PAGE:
Here are edited excerpts from a recent online chat with The Washington Post’s food staff and Michael Stebner, culinary director for Sweetgreen restaurants.
Q: The leaves on our broccoli plants are huge (and the primary heads are just about ready to harvest). I know the leaves are edible, but I imagine they are going to need some braising or other treatment to tenderize them. Suggestions?
Q: I know I shouldn’t store my spices above the stove. Does the same advice apply to a drawer next to the stove? Would the stove’s insulation on the sides protect the spices, or is just the proximity to the heat source enough to cause a problem?
Q: I marinated some chicken breasts (poked all over with a fork) overnight with a citrus-herb marinade. After they were baked, I could hardly taste the marinade flavor in the meat. Are meat/marinade injectors better at giving more flavor to meat?
A. Becky Krystal: If you believe Cook’s Illustrated/America’s Test Kitchen, and I tend to, they’ll say that marinades really do not penetrate very much at all into meat.
Personally, I wouldn’t go to the trouble of injecting something into chicken breasts, and I’m not sure puncturing the meat all over is the way to go if you want to keep them neat and juicy.
You could definitely try brining the breasts for extra flavor and working with something you apply just to the surface of the chicken right before it hits the grill, and maybe even in a part-way-through baste. Basting part of the way through grilling might be the best way to go with something heavy in herbs, so they don’t burn.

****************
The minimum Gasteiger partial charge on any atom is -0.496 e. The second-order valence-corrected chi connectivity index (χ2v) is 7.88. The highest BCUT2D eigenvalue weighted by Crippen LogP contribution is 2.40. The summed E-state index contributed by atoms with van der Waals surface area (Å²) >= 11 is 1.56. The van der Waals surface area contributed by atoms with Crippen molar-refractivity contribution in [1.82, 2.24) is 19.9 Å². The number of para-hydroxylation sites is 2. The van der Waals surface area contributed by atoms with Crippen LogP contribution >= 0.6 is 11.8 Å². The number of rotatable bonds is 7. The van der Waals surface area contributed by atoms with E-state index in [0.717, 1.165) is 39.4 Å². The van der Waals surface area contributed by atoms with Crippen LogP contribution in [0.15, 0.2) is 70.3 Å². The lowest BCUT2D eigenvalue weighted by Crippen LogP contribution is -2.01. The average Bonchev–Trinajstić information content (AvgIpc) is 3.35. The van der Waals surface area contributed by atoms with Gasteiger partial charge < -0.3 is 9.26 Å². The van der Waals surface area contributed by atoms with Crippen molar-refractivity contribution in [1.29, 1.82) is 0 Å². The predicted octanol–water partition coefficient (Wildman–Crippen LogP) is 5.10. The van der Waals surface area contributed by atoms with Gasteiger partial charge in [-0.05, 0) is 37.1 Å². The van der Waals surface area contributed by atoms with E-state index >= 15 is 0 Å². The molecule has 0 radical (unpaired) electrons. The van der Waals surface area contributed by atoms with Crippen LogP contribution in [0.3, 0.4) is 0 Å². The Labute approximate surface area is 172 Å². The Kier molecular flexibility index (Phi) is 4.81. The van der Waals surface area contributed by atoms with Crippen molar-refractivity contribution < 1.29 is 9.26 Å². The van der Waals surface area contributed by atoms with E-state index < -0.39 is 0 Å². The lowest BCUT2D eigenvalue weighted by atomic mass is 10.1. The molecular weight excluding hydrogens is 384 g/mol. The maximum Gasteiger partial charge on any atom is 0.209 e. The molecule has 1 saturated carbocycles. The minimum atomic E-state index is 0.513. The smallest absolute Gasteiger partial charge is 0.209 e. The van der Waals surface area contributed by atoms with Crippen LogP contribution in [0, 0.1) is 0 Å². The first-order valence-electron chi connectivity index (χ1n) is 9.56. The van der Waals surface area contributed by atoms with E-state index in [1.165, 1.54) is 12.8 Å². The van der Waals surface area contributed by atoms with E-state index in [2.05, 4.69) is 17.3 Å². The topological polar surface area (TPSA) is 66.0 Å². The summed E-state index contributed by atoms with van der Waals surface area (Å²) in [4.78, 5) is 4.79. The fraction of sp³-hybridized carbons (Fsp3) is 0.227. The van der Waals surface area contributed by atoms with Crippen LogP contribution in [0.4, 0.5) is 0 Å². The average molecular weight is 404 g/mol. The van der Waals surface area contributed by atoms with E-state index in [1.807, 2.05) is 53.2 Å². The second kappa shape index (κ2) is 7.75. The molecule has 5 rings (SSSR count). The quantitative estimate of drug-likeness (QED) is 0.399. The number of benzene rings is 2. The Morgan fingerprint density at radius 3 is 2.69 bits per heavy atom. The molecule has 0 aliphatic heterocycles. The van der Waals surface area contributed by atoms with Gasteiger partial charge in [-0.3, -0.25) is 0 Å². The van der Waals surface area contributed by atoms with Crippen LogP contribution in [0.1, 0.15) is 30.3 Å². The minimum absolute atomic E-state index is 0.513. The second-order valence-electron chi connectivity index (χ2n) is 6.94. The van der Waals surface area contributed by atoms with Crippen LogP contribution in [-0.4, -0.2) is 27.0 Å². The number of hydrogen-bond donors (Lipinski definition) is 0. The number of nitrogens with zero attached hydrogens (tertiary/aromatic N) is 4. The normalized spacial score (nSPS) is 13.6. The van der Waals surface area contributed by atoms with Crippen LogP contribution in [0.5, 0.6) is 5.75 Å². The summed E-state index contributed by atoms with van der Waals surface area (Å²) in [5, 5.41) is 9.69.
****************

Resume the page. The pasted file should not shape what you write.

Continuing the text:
You can also always go the dressing/dipping sauce route, as I don’t know that something citrusy will really hold up, flavorwise, on the grill.
Consider dried spices, too. I recently grilled some breasts that I coated with a mixture of cumin, garlic powder, cayenne and ground chipotle combined with oil and wowza, were they flavorful. Best ones I’ve probably ever grilled.
Q: I picked up a Chinese radish at a farmers market. I tasted some raw slices, and it’s a little harsh (and hot) for my taste. Any suggestions for cooking it?
A. Stebner: Try shredding it, or slicing it really thin, then rinse in cold water for 30 seconds, drain and rinse two more times. At this point it tastes great on its own, or splash it with brown rice vinegar and salt for a quick-pickle effect. This goes really well in Asian-inspired salads or as a great, healthful side dish.
We don’t have a convection oven (the internet’s preferred solution), just a conventional oven, microwave oven, and toaster oven. We also don’t want to eat the chicken cold or fry it a second time (other internet solutions). I don’t use the microwave for reheating because it makes the crust soggy; reheating at 350 degrees in the toaster oven seems to either dry the chicken meat out or not warm it all the way through. Any suggestions for me?
A. Berwick: I haven’t tried it, but I might wrap each piece in aluminum foil and place on a baking sheet at 300 degrees; once the meat’s warmed through, unwrap and crank up the heat to 400 for five to seven minutes or until you can feel the skin crisping up. Report back if this works!
Q: I love the taste of cod, but I do not love fishy fish, like salmon. Do you have any recommendations for fish that are closer to cod than to salmon?
A. Stebner: Salmon has a higher oil content, which usually translates to a more “fishy” flavor. I would look for other white fish that are not as oily, like halibut, striped bass, rockfish.